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Introduction A challenge of single kernel testing using an instrument such as the Perten Single Kernel Characterisation System (SKCS) is to relate the.

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Presentation on theme: "Introduction A challenge of single kernel testing using an instrument such as the Perten Single Kernel Characterisation System (SKCS) is to relate the."— Presentation transcript:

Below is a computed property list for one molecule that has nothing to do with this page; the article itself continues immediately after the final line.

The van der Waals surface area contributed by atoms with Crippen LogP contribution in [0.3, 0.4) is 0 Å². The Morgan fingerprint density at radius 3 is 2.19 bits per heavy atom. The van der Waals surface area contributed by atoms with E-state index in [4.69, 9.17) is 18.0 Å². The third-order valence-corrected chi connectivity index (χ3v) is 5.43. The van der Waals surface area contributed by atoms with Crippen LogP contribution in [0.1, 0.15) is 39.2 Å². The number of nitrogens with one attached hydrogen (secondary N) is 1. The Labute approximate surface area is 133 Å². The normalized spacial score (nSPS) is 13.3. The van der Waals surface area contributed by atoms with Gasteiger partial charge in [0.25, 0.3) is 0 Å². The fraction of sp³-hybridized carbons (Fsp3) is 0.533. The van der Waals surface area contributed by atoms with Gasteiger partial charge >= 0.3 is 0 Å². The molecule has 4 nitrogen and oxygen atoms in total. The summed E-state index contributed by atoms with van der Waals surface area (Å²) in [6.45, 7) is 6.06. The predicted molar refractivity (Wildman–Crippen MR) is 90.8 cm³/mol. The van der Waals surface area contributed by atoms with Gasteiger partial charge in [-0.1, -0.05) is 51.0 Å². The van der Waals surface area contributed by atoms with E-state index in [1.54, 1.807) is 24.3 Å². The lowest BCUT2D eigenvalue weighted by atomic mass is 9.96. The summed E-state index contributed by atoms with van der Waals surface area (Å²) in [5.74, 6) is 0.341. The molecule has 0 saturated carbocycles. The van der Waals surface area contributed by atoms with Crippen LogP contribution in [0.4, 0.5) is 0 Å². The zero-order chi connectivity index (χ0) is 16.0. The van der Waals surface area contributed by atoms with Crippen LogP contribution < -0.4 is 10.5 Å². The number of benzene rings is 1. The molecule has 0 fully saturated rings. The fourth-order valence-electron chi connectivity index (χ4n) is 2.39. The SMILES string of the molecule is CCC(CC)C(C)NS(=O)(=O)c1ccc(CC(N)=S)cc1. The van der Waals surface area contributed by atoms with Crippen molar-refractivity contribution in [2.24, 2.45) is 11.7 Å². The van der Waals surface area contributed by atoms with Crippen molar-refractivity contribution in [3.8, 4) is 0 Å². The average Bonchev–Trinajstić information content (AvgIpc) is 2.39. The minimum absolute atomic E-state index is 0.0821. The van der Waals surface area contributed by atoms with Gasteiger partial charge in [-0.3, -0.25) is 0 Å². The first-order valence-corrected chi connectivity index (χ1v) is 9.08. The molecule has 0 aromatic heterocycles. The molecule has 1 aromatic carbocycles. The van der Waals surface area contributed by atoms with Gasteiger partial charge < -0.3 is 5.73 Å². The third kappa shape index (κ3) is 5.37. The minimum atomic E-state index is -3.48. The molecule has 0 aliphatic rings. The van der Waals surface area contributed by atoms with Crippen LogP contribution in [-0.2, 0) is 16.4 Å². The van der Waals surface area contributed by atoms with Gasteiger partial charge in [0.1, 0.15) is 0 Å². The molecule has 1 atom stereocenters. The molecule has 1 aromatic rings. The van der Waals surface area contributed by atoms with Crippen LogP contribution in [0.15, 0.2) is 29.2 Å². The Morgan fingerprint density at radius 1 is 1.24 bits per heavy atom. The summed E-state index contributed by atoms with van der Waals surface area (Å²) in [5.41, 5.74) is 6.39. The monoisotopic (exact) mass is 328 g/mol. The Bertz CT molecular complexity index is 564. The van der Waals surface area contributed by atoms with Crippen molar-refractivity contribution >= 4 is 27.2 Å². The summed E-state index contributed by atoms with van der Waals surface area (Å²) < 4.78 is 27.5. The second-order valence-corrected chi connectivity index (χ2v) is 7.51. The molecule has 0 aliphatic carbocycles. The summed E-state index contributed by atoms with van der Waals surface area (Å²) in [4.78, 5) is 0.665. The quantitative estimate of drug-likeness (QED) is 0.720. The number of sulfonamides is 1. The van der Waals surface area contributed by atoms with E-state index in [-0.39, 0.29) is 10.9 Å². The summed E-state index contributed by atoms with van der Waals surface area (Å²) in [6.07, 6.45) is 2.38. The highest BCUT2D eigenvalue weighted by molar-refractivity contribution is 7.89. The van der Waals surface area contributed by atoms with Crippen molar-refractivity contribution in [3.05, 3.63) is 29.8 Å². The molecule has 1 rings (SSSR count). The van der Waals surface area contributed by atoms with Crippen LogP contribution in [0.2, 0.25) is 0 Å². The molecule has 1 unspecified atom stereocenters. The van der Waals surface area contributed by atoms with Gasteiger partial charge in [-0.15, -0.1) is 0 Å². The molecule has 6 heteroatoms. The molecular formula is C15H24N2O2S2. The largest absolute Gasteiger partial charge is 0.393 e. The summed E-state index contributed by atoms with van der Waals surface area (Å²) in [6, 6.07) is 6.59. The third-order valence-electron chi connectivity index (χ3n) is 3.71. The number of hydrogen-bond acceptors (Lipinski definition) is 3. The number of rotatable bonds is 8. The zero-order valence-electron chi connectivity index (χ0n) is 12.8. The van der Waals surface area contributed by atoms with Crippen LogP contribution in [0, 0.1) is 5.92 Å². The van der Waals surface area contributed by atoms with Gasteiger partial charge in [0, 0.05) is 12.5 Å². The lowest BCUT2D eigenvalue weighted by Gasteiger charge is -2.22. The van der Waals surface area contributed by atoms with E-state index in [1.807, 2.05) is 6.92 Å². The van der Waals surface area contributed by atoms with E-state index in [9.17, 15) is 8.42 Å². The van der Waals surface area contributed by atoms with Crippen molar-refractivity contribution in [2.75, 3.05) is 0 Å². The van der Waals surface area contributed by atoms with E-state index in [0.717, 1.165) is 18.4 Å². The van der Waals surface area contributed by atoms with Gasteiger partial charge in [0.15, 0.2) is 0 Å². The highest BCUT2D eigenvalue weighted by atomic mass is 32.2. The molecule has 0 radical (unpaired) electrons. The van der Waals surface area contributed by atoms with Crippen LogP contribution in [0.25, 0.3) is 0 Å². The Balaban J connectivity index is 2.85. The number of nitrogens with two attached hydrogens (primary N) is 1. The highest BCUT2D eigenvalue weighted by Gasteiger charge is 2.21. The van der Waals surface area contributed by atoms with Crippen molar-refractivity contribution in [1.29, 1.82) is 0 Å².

1 Introduction A challenge of single kernel testing using an instrument such as the Perten Single Kernel Characterisation System (SKCS) is to relate the results to actual breakage achieved during roller milling. As a step toward this, the resulting breakage materials from both SKCS and roller milling were studied. The particle size distribution (psd) produced on breakage of wheat by the SKCS itself was measured, and compared with the psd produced from First Break milling at different roll gaps and under different roll dispositions. Wheat varieties covering a wide hardness range were broken in the SKCS and in the Satake STR-100 test roller mill. Roll gaps of mm were used under Sharp-to-Sharp (S-S) and Dull-to-Dull (D-D) roll dispositions. The size distributions of wheat particles milled using both systems were measured experimentally. Breakage of Wheat in the Single Kernel Characterisation System and during First Break Roller Milling I I Muhamad, C Fang and G M Campbell Satake Centre for Grain Process Engineering, Department of Chemical Engineering, UMIST, Manchester, M60 1QD, UK Conclusions Wheat was milled into a more uniform psd under a sharp-to-sharp roller disposition over the particle size range of m than that were produced from milling under a dull-to- dull disposition. However, milling under dull-to-dull disposition gave a distribution with more larger and smaller particles and fewer in the middle size range. The particle size distribution from the SKCS was most similar to that produced from the roller mill at the largest roll gap of 0.8 mm under a dull-to-dull disposition. The effect of increasing kernel hardness in the roller milling, under disposition sharp-to-sharp was to increase the average size of the broken particles. The same effect was true for dull-to-dull milling. However, there is only a very slight effect of hardness on the resulting particle size, indicating that the actual breakage in the SKCS, or in dull-to-dull milling at a large roll gap, is relatively insensitive to wheat hardness. In the case of the SKCS, this indicates a design that gives a very positive and consistent crushing action to all wheat varieties. Acknowledgements – The authors gratefully acknowledge the EPSRC, the Universiti Teknologi Malaysia and the Satake Corporation of Japan for support for this project. Figure 4 shows the comparison of psds resulting from milling wheat samples of different hardness at different roll gaps under S-S and D-D dispositions and from SKCS. Under S-S disposition in the roller milling, the average size of the broken particles increased with the increase in kernel hardness. For D-D disposition, the same result was observed except at larger roll gaps, for which the average psd decreased slightly with increasing kernel hardness. From the SKCS, harder kernels resulted in smaller particles in the broken material. Objective: to investigate the breakage of wheat kernels in the SKCS and roller mill and to compare the resultant particle size distribution (psd) from both systems. Materials and Methods Nineteen samples of wheat of different hardnesses were conditioned to 16% moisture content, wb. All samples were milled in both the SKCS 4100 (Perten Instruments North America Inc., Springfield, IL) and the Satake STR-100 roller mill (Satake Corporation, Japan). Samples were milled on the roller mill under Sharp-to-Sharp (S-S) and Dull-to- Dull (D-D) dispositions and at six roll gaps (0.3, 0.4, 0.5, 0.6, 0.7 and 0.8 mm), and the mass-based particle size distribution determined by sieve analysis. Wheat Kernel Breakage in the Single Kernel Characterisation System (SKCS 4100) Figure 1 shows the operating system of the SKCS that measures single kernel properties from crushing-profile. The force-deformation profile during the crushing of the kernel and the conductivity between the rotor and the electrically isolated crescent are measured against time. The information is algorithmically processed to provide the weight, size, moisture, and hardness of the kernel. Figure 1: The operation mechanism of the SKCS (Model 4100). The following also can be seen from Figure 2(b): The degree of breakage that occurred in the SKCS was much lower compared to the roller mill. Larger roll gaps produced less breakage of wheat kernels. The effect of roll gap was to change the balance between large and small particles The dull-to-dull disposition result was much closer to the line of equivalence than that from sharp-to-sharp. The closest agreement was obtained at the largest roll gap, 0.8 mm, under dull-to-dull milling. Wheat Kernel Breakage in the Roller Mill Roll disposition (Sharp-to-Sharp, S-S, or Dull-to-Dull, D-D) affects kernel breakage in the roller mill. D-D gives slippage between the flutes and the kernel, and thus imparts less shear strain than S-S. The planes with principal strain are shown in Figure 3. Results and Discussion Figure 2 (a) shows the cumulative psd of soft wheat, Consort from different milling operations; the SKCS, roller mill (S-S) and (D-D). Figure 3(b) shows the comparison of psd between roller milling with that from SKCS. Milling under a sharp-to-sharp disposition gave a relatively uniform size distribution over the particle size range of m. By contrast, a dull-to-dull disposition gave a distribution with more larger and smaller particles and fewer in the middle size range. S-S D-D Figure 3: Forces experienced by kernels during sharp-to-sharp and dull-to-dull roller milling. (a) (b) Figure 2: (a) Cumulative Size Distributions of Consort wheat from different milling operations. (b) Comparison of psd from roller milling Consort at different roll gaps under a sharp-to-sharp and dull-to-dull dispositions with the psd obtained from the SKCS. (a) (b) (c) (d) (e) (f) Figure 4: Comparison of cumulative particle size distributions from SKCS and from roller mill at roll gaps: (a) 0.3, D-D; (b) 0.6, D-D; (c) 0.8, D-D; (d) 0.3, S-S; (e) 0.6, S-S; (f) 0.8, S-S at different wheat hardnesses. Figure 5 shows the values of x 50 and x 25 for the output from both the SKCS and the roller mill at 0.8 mm, D-D. Figure 5: Comparison of cumulative particle size distributions from SKCS and from roller mill at a roll gap of 0.8 mm under a dull-to-dull disposition. The values of x 50 and x 25 were very similar for both systems across a range of hardness values. Only a very slight effect of hardness on the resulting particle size is evident.